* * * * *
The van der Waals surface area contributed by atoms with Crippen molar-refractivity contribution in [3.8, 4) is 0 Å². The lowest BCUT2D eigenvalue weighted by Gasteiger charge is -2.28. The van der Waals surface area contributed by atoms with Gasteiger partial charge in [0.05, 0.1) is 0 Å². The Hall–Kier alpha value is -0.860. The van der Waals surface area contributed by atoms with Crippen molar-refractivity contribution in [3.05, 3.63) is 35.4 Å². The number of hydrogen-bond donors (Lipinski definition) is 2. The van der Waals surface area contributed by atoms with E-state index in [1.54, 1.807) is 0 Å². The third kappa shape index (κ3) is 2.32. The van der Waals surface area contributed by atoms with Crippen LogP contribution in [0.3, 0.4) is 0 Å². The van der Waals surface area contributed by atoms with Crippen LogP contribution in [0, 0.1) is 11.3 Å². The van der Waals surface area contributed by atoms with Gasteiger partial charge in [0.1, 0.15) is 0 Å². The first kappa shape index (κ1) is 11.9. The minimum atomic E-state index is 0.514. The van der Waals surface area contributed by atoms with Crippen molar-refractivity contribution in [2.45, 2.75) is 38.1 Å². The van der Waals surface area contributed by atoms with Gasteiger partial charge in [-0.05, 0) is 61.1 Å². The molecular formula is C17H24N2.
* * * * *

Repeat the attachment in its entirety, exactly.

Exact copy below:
The van der Waals surface area contributed by atoms with Crippen molar-refractivity contribution in [3.8, 4) is 0 Å². The lowest BCUT2D eigenvalue weighted by Gasteiger charge is -2.28. The van der Waals surface area contributed by atoms with Gasteiger partial charge in [0.05, 0.1) is 0 Å². The Hall–Kier alpha value is -0.860. The van der Waals surface area contributed by atoms with Crippen molar-refractivity contribution in [3.05, 3.63) is 35.4 Å². The number of hydrogen-bond donors (Lipinski definition) is 2. The van der Waals surface area contributed by atoms with E-state index in [1.54, 1.807) is 0 Å². The third kappa shape index (κ3) is 2.32. The van der Waals surface area contributed by atoms with Crippen LogP contribution in [0.3, 0.4) is 0 Å². The van der Waals surface area contributed by atoms with Crippen LogP contribution in [0, 0.1) is 11.3 Å². The van der Waals surface area contributed by atoms with Gasteiger partial charge in [0.1, 0.15) is 0 Å². The first kappa shape index (κ1) is 11.9. The minimum atomic E-state index is 0.514. The van der Waals surface area contributed by atoms with Crippen molar-refractivity contribution in [2.45, 2.75) is 38.1 Å². The van der Waals surface area contributed by atoms with Gasteiger partial charge in [-0.05, 0) is 61.1 Å². The molecular formula is C17H24N2.